“No,” he replied. “I no longer want to fish hard to make big bags, whether it’s bream or tench or trout. I enjoy pottering down to the river and, if I catch a nice half pound perch, I may take it home for my lunch. Enjoying a day by the river and the plants and animals that I share it with is far more important than catching loads of fish.”

That was some years ago, but only yesterday I had a similar conversation with Karl Humphries who has twisted my arm into doing a ‘River Walk’ for Prince Albert Open Day on the Ribble near Ribchester (June 10, if you are in the area and non-members are welcome). ‘River Walk’. That takes me back to the great Chatsworth Angling Fairs where Oliver Edwards and I used to entertain folk by catching lots of biddies in the Derwent and teach them how to identify things like caseless caddis larvae. I cannot believe that it is over ten years since Chatsworth stopped. Memories, eh!

Karl had asked about the fishing and I told him of a week last Sunday and of the weekend get-together of the Wild Trout Trust. On the Sunday it was a day’s fishing and, because the get-together was held at Gargrave, in the headwaters of the Aire and close to many beats of other rivers that Geoff Haslam and I had fished for decades, the Trust kindly obtained guest tickets for the two of us on Manchester AA’s beat of the Ribble headwater. But we were in the middle of a heatwave, there had been no rain, and the river was as low as I have seen it. But because this was so prestigious a piece of river, where great fly-fishers of the past, like TE Pritt, fished and we might never get the chance to cast a fly there ever again, we went fishing.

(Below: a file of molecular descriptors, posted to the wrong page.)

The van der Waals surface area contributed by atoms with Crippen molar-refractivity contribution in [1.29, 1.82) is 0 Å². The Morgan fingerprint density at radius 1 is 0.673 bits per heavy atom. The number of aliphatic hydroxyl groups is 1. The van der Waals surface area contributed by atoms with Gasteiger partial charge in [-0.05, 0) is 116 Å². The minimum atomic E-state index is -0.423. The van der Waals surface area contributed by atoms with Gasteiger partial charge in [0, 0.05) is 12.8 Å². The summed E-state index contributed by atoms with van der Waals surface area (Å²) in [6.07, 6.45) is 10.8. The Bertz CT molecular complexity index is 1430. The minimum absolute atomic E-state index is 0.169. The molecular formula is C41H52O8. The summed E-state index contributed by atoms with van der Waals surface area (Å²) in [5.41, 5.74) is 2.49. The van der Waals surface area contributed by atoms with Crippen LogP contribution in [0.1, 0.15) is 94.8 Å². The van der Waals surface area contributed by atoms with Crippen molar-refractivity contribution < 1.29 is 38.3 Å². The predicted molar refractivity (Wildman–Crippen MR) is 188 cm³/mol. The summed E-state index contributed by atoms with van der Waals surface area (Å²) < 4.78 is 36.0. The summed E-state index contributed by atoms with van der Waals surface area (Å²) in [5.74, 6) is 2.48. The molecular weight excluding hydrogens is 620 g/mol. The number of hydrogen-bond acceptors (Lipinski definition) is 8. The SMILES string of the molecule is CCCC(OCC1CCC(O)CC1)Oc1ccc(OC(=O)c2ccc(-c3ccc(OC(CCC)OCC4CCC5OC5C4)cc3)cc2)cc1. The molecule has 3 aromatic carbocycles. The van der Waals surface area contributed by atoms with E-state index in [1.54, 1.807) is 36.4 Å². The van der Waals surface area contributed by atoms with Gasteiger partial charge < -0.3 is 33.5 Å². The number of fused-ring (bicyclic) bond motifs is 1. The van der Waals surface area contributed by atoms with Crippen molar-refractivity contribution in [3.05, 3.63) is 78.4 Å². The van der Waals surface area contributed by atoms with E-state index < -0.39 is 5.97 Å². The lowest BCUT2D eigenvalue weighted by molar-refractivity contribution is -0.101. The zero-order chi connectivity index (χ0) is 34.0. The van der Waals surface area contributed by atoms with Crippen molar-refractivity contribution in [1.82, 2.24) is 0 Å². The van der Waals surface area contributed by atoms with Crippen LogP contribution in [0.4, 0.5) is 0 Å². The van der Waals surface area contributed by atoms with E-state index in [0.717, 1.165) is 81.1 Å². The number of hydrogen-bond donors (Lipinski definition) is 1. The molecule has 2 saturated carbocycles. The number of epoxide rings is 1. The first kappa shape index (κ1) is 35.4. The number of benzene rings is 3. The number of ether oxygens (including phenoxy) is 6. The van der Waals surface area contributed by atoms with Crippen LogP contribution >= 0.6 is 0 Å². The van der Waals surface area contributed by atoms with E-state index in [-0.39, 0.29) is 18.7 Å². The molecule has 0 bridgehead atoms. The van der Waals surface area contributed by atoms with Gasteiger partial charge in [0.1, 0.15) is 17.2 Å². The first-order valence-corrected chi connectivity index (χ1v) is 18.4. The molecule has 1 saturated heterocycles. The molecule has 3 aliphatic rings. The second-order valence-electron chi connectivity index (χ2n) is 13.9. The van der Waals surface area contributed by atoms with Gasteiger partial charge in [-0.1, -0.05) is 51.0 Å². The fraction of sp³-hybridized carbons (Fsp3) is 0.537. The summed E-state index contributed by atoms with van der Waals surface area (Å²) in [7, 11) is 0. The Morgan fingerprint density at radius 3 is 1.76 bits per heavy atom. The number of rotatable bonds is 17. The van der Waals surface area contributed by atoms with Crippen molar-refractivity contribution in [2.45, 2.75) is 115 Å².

Other than one stupid trout, about 12 inches long, that had a go at my dry fly, that was it. We would have been better fishing into the dark, but neither of us is a spring lamb and we went home in the light of day. However, the hours we spent were not wasted, and I described to Karl how we watched common sandpipers displaying, dippers feeding their young, a great mass of orange-tip butterflies, and so on.